So what is a circulating tumor cell chip, and how did the researchers at Massachusetts General Hospital develop it? The chip is about the size of a business card, though it handles much more information than a name and e-mail address. Because circulating tumor cells (CTCs) are so rare, the chip needs the ability to handle fairly large blood samples compared with the finger prick amount of blood that previous devices could handle. And within that large sample, the chip had to be able to pick out that elusive needle in the bloodstream, the CTC.
The chip features 78,000 posts, each only the size of a human hair, for finding the cells. Each post is coated with antibodies that attract CTCs, but not other blood cells. Researchers attach the chip to a processor, and then blood samples pass very slowly over and through the chip; the speed of the blood flow was carefully designed so that all of the blood cells in a sample come in contact with a post. The whole process takes a few hours. As the blood comes in contact with the chip, the CTCs are pulled out of the sample by the antibodies. Then the chip can be examined with computer imaging or with a microscope to determine the cell count.
Researchers at Massachusetts General Hospital published their initial findings about the CTC chip in December 2007, with early testing indicating that the process works quite well. Using the chip, researchers collected CTCs in 115 blood samples from 68 patients with advanced lung, breast, prostate, colon and pancreatic cancer [source: MGH Cancer Center]. The study group included 116 blood samples, which means that CTCs were able to hide in only one blood sample; this sample was much smaller than the others [source: Smith]. And to prove that the chip wouldn't provide false results, 20 healthy blood samples were also examined. The chip, as would be expected, didn't detect any CTCs in those samples.
And it's not just advanced-stage patients who stand to benefit. The chip also found CTCs in 100 percent of the samples provided by patients in the early stages of prostate cancer [source: Smith]. For all patients, the chip holds great promise for tracking the effectiveness of certain cancer treatments. Researchers used the chip with nine patients undergoing cancer treatment, and they were able to measure declines in CTC counts that corresponded with decreases in the size of the tumor [source: MGH Cancer Center]. A decline in the cell count provides more immediate information about the effectiveness of medications or therapies, simply because the changes in the tumor take longer to show up [source: Anthes].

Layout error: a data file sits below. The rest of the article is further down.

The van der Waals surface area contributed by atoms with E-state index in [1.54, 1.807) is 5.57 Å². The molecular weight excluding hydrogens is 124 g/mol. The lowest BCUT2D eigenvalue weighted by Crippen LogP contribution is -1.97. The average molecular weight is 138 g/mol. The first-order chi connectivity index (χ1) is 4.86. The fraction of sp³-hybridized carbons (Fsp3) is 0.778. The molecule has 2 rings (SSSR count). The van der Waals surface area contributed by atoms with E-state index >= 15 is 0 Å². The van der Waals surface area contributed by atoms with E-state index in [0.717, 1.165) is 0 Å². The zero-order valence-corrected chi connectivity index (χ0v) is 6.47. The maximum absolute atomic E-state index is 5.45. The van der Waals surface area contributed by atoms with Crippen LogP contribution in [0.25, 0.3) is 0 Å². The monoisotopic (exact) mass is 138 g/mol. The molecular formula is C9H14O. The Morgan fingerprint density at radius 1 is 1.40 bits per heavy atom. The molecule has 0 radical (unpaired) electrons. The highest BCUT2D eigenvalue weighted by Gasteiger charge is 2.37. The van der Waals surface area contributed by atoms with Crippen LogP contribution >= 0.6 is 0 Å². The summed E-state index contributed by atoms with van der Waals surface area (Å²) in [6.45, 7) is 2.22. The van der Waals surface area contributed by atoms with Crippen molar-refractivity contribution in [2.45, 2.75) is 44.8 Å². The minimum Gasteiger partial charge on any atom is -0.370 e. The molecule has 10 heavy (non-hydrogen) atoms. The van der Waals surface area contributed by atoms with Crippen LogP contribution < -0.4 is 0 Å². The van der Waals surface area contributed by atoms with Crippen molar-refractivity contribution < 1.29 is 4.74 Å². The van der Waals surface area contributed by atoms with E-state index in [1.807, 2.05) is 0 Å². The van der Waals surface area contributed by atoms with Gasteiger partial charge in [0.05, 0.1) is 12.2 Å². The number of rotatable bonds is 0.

What's more, the chip captures these CTCs intact, which allows future research into the nature of these cells. In a follow-up study published in July 2008, researchers that by using the chip, they were able pull CTCs from 27 blood samples from patients with lung cancer [source: Gardner]. Researchers then used the cells to identify genetic mutations with a 92 percent success rate; this type of genetic mutation indicates whether a certain class of drug is an effective treatment [source: Massachusetts General Hospital]. With the chip, doctors can provide targeted therapy and avoid the secondary search for a needle in a haystack, that of finding the right therapy for a cancer that has more than one treatment.
Though these early successes are promising, larger clinical trials need to be conducted before we'll see the CTC chip in routine cancer examinations. However, the researchers don't believe that the chip should be expensive to produce, and a biotechnology company is already involved in commercial development of the project [source: Anthes].
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